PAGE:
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Barack Obama

Introduction and Upbringing

Barack Obama was born. He worked in Chicago as a community organiser after graduating from Columbia University in 1983. He entered Harvard Law School in 1988 and served as the Harvard Law Review’s first black president. From 1992 through 2004, he worked as a civil rights attorney and taught; constitutional law at the University of Chicago Law School.

He served in the Illinois Senate from 1997 to 2004, when he ran for the United States Senate. With his March Senate primary victory, his well-received July DNC keynote address; and his landslide November election to the Senate, Obama garnered national notice in 2004. He was nominated by the Democratic Party for president in 2008; a year after launching his campaign and following a close primary race against Hillary Clinton.

His Political Career And The Ventures He Took When In Power

In 1996, Obama was elected to the Illinois Senate, succeeding Democratic State Senator Alice Palmer from Illinois’ 13th District, which at the time included the Chicago South Side neighbourhoods of Hyde Park–Kenwood, South Shore, and Chicago Lawn. After being elected, Obama was able to get bipartisan support for ethics and health-care reform bills.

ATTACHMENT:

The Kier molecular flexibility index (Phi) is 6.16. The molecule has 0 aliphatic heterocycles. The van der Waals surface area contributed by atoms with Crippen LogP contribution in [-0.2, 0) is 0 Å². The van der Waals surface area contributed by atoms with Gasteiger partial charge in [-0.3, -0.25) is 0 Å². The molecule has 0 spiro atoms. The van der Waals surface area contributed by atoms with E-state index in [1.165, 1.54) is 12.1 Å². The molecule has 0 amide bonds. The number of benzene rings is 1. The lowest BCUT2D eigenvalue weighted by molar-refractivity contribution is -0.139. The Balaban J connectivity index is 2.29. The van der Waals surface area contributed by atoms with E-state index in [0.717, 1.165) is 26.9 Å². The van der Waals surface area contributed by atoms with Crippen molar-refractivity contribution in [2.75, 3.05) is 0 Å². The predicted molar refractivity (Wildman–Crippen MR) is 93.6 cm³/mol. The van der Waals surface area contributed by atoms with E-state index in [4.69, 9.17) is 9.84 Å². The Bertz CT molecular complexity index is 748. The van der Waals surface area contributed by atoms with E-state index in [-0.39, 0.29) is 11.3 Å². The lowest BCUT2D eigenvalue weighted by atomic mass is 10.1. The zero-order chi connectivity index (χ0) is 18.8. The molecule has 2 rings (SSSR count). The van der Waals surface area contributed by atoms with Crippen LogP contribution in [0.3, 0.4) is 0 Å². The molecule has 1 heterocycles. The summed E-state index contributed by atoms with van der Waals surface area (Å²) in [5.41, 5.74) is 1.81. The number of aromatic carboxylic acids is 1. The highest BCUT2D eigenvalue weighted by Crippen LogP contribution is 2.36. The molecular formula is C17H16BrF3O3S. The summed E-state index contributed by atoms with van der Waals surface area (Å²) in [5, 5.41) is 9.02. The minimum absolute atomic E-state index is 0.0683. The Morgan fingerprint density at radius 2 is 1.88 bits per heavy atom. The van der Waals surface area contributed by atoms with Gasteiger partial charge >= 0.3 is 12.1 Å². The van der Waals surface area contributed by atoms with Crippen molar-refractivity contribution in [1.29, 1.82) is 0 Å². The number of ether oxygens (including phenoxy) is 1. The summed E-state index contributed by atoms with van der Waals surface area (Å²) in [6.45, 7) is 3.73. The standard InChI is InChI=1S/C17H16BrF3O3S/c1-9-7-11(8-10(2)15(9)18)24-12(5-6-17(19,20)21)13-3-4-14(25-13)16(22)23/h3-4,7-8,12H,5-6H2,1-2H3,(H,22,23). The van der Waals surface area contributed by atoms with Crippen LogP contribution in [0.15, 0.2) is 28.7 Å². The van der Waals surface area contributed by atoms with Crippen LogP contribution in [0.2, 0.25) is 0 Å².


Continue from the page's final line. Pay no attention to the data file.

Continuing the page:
Especially President Obama sponsored legislation that enhanced low-income employees’ tax credits, negotiated welfare reform, and pushed for increased childcare subsidies. As co-chairman of the nonpartisan Joint Committee on Administrative Rules in 2001, Obama backed Republican Governor Ryan’s payday loan and predatory mortgage lending regulations in an effort to prevent house foreclosures.

Moreover In 1998, he was re-elected to the Illinois Senate, defeating Republican Yesse Yehudah in the general election; and in 2002, he was re-elected once again.

In the Democratic primary for the United States House of Representatives in Illinois’s 1st congressional district in 2000, he lost by a two-to-one ratio to four-term incumbent Bobby Rush.

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